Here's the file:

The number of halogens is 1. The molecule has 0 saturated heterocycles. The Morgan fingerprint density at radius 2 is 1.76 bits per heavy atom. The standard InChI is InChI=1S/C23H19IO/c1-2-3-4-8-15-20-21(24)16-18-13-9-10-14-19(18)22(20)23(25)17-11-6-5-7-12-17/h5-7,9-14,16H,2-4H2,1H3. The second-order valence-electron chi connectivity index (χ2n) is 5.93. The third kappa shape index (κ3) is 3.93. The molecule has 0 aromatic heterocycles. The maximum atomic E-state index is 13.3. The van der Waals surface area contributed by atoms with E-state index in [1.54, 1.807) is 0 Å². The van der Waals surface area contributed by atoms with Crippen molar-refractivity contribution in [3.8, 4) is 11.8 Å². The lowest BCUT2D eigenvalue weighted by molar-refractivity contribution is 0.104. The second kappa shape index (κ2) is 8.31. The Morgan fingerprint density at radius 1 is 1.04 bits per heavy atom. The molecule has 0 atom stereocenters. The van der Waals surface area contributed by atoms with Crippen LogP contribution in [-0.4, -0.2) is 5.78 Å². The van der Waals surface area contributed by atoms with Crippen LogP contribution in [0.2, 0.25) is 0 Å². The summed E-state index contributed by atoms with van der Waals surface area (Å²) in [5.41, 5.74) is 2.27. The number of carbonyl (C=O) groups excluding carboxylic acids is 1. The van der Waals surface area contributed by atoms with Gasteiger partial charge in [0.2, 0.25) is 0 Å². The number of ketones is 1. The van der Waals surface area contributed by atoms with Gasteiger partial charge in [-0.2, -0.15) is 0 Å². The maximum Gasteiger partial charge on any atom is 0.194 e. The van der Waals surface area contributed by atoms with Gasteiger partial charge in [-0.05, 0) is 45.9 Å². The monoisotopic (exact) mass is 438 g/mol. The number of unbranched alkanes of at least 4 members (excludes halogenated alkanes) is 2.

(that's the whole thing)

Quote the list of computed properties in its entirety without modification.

The number of halogens is 1. The molecule has 0 saturated heterocycles. The Morgan fingerprint density at radius 2 is 1.76 bits per heavy atom. The standard InChI is InChI=1S/C23H19IO/c1-2-3-4-8-15-20-21(24)16-18-13-9-10-14-19(18)22(20)23(25)17-11-6-5-7-12-17/h5-7,9-14,16H,2-4H2,1H3. The second-order valence-electron chi connectivity index (χ2n) is 5.93. The third kappa shape index (κ3) is 3.93. The molecule has 0 aromatic heterocycles. The maximum atomic E-state index is 13.3. The van der Waals surface area contributed by atoms with E-state index in [1.54, 1.807) is 0 Å². The van der Waals surface area contributed by atoms with Crippen molar-refractivity contribution in [3.8, 4) is 11.8 Å². The lowest BCUT2D eigenvalue weighted by molar-refractivity contribution is 0.104. The second kappa shape index (κ2) is 8.31. The Morgan fingerprint density at radius 1 is 1.04 bits per heavy atom. The molecule has 0 atom stereocenters. The van der Waals surface area contributed by atoms with Crippen LogP contribution in [-0.4, -0.2) is 5.78 Å². The van der Waals surface area contributed by atoms with Crippen LogP contribution in [0.2, 0.25) is 0 Å². The summed E-state index contributed by atoms with van der Waals surface area (Å²) in [5.41, 5.74) is 2.27. The number of carbonyl (C=O) groups excluding carboxylic acids is 1. The van der Waals surface area contributed by atoms with Gasteiger partial charge in [0.2, 0.25) is 0 Å². The number of ketones is 1. The van der Waals surface area contributed by atoms with Gasteiger partial charge in [-0.2, -0.15) is 0 Å². The maximum Gasteiger partial charge on any atom is 0.194 e. The van der Waals surface area contributed by atoms with Gasteiger partial charge in [-0.05, 0) is 45.9 Å². The monoisotopic (exact) mass is 438 g/mol. The number of unbranched alkanes of at least 4 members (excludes halogenated alkanes) is 2.